Here at the New Jersey Lawyers Blog we usually stick to New Jersey law (the name is probably a giveaway). However, a federal decision this week in the United States Court of Appeals for the Seventh Circuit (with jurisdiction over appeals from the federal courts in Illinois, Indiana and Wisconsin) deserves mention. In the case of Hively vs. Ivy Tech Community College of Indiana, the Seventh Circuit held that firing an employee because of her sexual orientation is illegal sex discrimination in violation of Title VII of the Civil Rights Act of 1964. It became the first Federal appeals court to so hold. It broke with many of its sister circuits. The United States Supreme Court has never decided the issue.
Kimberly Hively was a part-time adjunct professor at Ivy Tech. She applied for at least six full time teaching positions but was rejected each time. Finally, her part-time contract was not renewed. Hively was only lesbian. She filed a complaint with the U.S. Equal Employment Opportunity Commission (the “EEOC”) alleging sex discrimination in violation of Title VII because she claimed that had been terminated because of her orientation. The EEOC issued a right to sue letter, and she filed suit in the United States District Court for the Northern District of Indiana pro se (on her own without a lawyer). The District Court dismissed her suit, ruling that discrimination because of sexual orientation was not protected by Title VII. She appealed to the Seventh Circuit. Initially a three judge panel of the Seventh Circuit agreed with the District Court and ruled against her. However, the entire court then voted to hear her appeal en banc (by the whole court), and reversed its prior decision.
The Seventh Circuit had several reasons for its holding. First, in 1989 the Supreme Court held that the practice of gender stereotyping was illegal sex discrimination. Then in 1998 it held that it made no difference whether or not the harasser was of the same or a different gender as the victim provided that the harassment was because of the victim’s gender. It then reasoned that if the stereotype is that a woman should marry a man Hively would not have been fired if she had married a person of the other sex, then she was discriminated against because of her gender because she married a woman, a person of the same sex.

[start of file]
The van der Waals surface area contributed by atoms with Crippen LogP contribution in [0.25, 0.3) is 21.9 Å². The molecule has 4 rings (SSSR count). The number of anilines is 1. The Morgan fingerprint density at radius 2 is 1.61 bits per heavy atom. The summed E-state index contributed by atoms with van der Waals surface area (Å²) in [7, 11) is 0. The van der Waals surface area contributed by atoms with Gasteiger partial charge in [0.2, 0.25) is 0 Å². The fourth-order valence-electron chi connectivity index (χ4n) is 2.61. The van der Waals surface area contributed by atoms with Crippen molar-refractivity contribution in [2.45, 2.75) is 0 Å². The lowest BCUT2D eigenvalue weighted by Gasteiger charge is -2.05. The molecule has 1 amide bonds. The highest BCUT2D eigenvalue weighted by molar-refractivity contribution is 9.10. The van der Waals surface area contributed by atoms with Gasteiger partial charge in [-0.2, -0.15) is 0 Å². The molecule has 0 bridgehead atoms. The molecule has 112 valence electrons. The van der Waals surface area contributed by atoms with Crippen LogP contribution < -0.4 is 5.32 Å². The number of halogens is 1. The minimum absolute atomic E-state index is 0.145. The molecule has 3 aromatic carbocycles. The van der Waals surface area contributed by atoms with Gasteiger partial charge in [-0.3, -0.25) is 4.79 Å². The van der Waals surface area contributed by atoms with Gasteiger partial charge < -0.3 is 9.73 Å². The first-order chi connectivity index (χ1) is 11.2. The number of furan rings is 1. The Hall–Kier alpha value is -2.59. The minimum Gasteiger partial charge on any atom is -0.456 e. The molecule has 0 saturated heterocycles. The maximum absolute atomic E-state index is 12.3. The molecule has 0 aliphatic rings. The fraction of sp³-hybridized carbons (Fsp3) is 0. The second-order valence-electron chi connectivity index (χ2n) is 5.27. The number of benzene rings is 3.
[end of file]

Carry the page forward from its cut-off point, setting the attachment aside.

Second, there is a line of federal cases in which discrimination because of “non-conformity” in a protected sphere violated Title VII. The most famous of these cases was Loving v. Virginia, were the U.S. Supreme Court struck down a Virginia law which prohibited white and black people from intermarrying. Likewise the Supreme Court had held that a company could not hire men with school age children but refuse to hire women with similarly aged children. Here, too, the court found, employers cannot discriminate against an employee based on the gender of the person they married.
Third, it is illegal to discriminate against someone because of a protected characteristic of a person they associate with. Since the employer could not discriminate against Hively’s wife because of her gender, it could not discriminate against Hively because of her spouse’s gender either.
Finally, the court applied an outcome based test. Changing the gender of either partner would have resulted in a different outcome ie, it would have resulted in an opposite sex marriage and thus no discriminating acts. Thus, it was consideration of the gender of Hively and/or her partner which caused the wrongful employment actions, and thus it was illegal gender discrimination in violation of Title VII.
Because the case was being heard on a motion to dismiss, the Seventh Circuit had to take all the facts alleged by Hively alleged as true. Therefore, rather than “winning,” Hivley’s case was sent back to the District Court. However, now the District Court couldn’t find that sexual orientation discrimination wasn’t gender discrimination. Rather it had to accept that this is the law, and determine whether Hivley’s factual allegations were true.
Fortunately, this has not been a question for New Jersey employees for many years. New Jersey’s Law Against Discrimination expressly prohibits discrimination because of a person’s sex, and also because of a person’s sexual orientation. It is not even a question in the Garden State.
McLaughlin & Nardi’s New Jersey employment lawyers represent employees who have been discriminated against because of their gender, sexual orientation, age or race. Call (973) 890-0004 or email us to set up a consultation. We can help.